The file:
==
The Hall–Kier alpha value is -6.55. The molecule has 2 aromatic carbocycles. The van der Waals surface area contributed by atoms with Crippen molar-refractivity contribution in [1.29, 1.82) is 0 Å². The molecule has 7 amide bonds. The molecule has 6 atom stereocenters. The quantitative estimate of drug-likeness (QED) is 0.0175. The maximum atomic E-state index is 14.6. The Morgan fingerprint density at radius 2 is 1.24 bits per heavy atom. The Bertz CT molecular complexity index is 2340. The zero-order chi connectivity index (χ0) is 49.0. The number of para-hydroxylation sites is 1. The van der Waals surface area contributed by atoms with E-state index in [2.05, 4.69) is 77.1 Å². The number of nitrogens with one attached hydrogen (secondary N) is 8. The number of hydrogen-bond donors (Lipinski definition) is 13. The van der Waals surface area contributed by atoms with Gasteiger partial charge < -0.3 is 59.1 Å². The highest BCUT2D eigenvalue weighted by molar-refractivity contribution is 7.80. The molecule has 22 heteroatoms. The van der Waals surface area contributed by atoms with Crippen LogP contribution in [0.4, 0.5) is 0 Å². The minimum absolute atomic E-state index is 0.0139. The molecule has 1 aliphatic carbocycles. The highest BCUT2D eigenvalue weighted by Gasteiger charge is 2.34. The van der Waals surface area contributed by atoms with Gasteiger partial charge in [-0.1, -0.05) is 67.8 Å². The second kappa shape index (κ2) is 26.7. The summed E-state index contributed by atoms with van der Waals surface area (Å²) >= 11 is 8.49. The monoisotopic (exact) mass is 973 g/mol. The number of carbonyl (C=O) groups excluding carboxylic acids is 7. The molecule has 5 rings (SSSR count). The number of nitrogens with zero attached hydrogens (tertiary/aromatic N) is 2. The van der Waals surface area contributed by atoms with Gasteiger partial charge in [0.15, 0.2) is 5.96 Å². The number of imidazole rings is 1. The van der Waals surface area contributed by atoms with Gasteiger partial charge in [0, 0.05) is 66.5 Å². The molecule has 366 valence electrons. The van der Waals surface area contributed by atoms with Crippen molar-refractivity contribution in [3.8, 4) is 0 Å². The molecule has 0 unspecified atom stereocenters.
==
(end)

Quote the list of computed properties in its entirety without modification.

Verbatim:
The Hall–Kier alpha value is -6.55. The molecule has 2 aromatic carbocycles. The van der Waals surface area contributed by atoms with Crippen molar-refractivity contribution in [1.29, 1.82) is 0 Å². The molecule has 7 amide bonds. The molecule has 6 atom stereocenters. The quantitative estimate of drug-likeness (QED) is 0.0175. The maximum atomic E-state index is 14.6. The Morgan fingerprint density at radius 2 is 1.24 bits per heavy atom. The Bertz CT molecular complexity index is 2340. The zero-order chi connectivity index (χ0) is 49.0. The number of para-hydroxylation sites is 1. The van der Waals surface area contributed by atoms with E-state index in [2.05, 4.69) is 77.1 Å². The number of nitrogens with one attached hydrogen (secondary N) is 8. The number of hydrogen-bond donors (Lipinski definition) is 13. The van der Waals surface area contributed by atoms with Gasteiger partial charge < -0.3 is 59.1 Å². The highest BCUT2D eigenvalue weighted by molar-refractivity contribution is 7.80. The molecule has 22 heteroatoms. The van der Waals surface area contributed by atoms with Crippen LogP contribution in [0.4, 0.5) is 0 Å². The minimum absolute atomic E-state index is 0.0139. The molecule has 1 aliphatic carbocycles. The highest BCUT2D eigenvalue weighted by Gasteiger charge is 2.34. The van der Waals surface area contributed by atoms with Gasteiger partial charge in [-0.1, -0.05) is 67.8 Å². The second kappa shape index (κ2) is 26.7. The summed E-state index contributed by atoms with van der Waals surface area (Å²) >= 11 is 8.49. The monoisotopic (exact) mass is 973 g/mol. The number of carbonyl (C=O) groups excluding carboxylic acids is 7. The molecule has 5 rings (SSSR count). The number of nitrogens with zero attached hydrogens (tertiary/aromatic N) is 2. The van der Waals surface area contributed by atoms with Gasteiger partial charge in [0.15, 0.2) is 5.96 Å². The number of imidazole rings is 1. The van der Waals surface area contributed by atoms with Gasteiger partial charge in [0, 0.05) is 66.5 Å². The molecule has 366 valence electrons. The van der Waals surface area contributed by atoms with Crippen molar-refractivity contribution in [3.8, 4) is 0 Å². The molecule has 0 unspecified atom stereocenters.